Audio File: Recording quality matters to hear a system’s potential

A ‘you are there’ music experience starts with truly excellent production and equipment

One of the first remarks I hear when people come over to listen to my stereo system is that when they sit down, the music suddenly becomes 3-D. If there are drums present, they’re kind of pushed to the back wall and to the sides, with the snare on the left or right and the toms and cymbals spread across the room.


If there’s a main vocal, it appears hanging in thin air between the speakers and in front of the rest of the music. Other instruments like guitars or keys are placed exactly where the mix engineer put them in the stereo field.

On a well-tuned system the music sounds incredible from all places in the room, but there’s a special depth that happens when you sit down into the “sweet spot.”

Unfortunately, lots of recorded music out there actually has problems with it that will hinder this experience, so a well-tuned stereo is best shown off only when playing excellent recordings and production.

And the sad truth of this is that it just costs a lot of money for musicians to be recorded on world-class equipment, which will preserve all of the important details and keep the sound waves unmolested in their journey through the labyrinthine circuits of the mix and mastering engineers’ gear.

Affordable equipment exists out there that is “good enough” to record sound and get the job done, but when inferior recordings are played back on well-chosen stereo gear feeding a perfectly placed pair of speakers, the low quality shows through.

Another remark I hear a lot is, “Why doesn’t this sound very good? I thought it was a good recording.”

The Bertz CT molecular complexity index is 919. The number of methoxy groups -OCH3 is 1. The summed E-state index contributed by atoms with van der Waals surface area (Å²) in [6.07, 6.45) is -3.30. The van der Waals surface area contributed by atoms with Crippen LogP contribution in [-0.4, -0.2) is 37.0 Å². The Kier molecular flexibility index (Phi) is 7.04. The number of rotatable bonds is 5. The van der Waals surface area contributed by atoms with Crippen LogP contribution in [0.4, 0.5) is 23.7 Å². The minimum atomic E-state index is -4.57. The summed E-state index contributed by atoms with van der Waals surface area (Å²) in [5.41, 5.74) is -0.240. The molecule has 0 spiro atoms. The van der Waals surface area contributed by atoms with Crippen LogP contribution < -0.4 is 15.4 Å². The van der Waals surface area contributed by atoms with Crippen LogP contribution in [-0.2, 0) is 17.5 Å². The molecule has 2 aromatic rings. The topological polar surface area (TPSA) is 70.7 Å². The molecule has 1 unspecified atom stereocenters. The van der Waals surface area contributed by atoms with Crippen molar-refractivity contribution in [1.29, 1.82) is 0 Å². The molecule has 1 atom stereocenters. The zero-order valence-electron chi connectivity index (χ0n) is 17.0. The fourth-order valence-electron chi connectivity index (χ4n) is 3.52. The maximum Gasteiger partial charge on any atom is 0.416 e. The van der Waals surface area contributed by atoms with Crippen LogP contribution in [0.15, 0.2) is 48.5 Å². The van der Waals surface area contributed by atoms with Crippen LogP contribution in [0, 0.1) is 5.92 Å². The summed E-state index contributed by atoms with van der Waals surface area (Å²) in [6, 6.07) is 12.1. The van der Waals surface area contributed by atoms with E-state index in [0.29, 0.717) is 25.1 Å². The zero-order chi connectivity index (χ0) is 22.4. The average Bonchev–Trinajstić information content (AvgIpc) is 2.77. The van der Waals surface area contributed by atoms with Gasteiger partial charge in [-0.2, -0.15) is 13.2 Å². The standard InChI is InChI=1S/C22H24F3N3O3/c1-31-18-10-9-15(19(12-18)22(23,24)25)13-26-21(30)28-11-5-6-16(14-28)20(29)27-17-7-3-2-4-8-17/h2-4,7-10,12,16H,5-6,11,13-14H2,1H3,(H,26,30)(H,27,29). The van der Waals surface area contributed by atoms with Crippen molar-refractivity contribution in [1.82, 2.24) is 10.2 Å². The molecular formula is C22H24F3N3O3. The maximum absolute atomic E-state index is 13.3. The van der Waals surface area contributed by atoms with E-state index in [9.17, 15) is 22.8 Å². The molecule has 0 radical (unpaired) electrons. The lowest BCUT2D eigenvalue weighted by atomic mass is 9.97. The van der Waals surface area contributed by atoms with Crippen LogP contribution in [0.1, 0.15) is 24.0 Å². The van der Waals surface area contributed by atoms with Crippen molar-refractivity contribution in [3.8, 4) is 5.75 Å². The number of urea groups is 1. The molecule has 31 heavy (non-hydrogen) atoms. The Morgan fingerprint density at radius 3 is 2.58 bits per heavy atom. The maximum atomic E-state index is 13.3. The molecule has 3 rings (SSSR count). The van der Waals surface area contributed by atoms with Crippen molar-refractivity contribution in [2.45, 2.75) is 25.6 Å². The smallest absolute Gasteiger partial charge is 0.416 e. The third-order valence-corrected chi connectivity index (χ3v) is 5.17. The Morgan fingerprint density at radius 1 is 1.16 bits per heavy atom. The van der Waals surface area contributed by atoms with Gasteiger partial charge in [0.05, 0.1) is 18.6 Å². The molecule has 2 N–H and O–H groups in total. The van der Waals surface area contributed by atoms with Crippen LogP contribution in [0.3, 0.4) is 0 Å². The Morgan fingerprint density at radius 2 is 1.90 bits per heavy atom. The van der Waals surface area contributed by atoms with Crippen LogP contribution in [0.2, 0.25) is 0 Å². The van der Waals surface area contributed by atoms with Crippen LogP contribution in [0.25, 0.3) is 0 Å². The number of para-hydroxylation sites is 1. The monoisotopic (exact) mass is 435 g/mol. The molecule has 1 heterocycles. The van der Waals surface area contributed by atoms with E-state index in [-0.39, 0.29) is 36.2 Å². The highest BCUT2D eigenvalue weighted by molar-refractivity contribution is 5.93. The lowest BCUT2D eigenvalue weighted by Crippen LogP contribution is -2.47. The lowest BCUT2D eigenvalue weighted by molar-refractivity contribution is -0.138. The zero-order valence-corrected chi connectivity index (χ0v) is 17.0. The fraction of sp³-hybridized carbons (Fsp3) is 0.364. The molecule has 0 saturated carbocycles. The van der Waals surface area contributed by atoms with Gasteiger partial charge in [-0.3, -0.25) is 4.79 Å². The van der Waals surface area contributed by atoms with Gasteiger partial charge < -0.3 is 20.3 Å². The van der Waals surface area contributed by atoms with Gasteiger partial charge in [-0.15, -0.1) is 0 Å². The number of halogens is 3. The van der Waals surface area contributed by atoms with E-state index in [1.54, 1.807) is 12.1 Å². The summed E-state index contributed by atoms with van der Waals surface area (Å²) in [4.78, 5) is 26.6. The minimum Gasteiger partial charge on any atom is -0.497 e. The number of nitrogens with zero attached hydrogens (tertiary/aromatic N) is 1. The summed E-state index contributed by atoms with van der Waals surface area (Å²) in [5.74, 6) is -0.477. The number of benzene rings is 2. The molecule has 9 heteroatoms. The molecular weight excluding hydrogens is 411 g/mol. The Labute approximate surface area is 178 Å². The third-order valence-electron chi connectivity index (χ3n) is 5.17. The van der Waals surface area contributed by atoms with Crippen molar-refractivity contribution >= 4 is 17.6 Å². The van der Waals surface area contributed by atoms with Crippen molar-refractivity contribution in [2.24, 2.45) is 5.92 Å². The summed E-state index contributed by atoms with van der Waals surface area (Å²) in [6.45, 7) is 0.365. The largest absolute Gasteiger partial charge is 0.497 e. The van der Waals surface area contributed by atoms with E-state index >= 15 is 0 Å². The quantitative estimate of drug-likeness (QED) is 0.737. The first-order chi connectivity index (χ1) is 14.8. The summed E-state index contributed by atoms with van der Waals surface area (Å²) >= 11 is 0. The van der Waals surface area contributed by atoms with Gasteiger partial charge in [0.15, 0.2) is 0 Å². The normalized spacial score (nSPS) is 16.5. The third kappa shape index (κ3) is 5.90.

Average-quality stereo playback equipment imbues a character on all the sound coming out of it, usually one that makes everything sound “exciting,” and can make poor recordings sound more spendy.

And when you play a truly excellent recording on an average stereo, the circuitry and the abilities of the stereo simply cannot reproduce all of the details present, and excellent recordings can actually sound boring on a system that isn’t dialed in correctly.

It’s a strange paradigm that exists in this hobby. To experience the best of the best recordings, you need to assemble a stereo system capable of showing it. But a system that can show off the immense beauty of a world-class recording is going to lay bare all of the problems contained in a bad recording.

“OK,” you say, “so why would I want to spend more money to be less satisfied with some of my music?”
A fair question. You really don’t have to go down this road if you don’t want to, and that’s a point I want to make sure I include here.

The audiophile hobby or endeavor is a rich experience for the senses and a glorious feeling, but it’s not for everyone. Just like getting serious about wine is not for everyone — I’m a local beer drinker, and I’m good with that, thanks. I certainly understand.

But for those of you who love music and whose thoughts wander to wondering whether your stereo as-is could get better or sound more appealing, this field of interest may just be for you.

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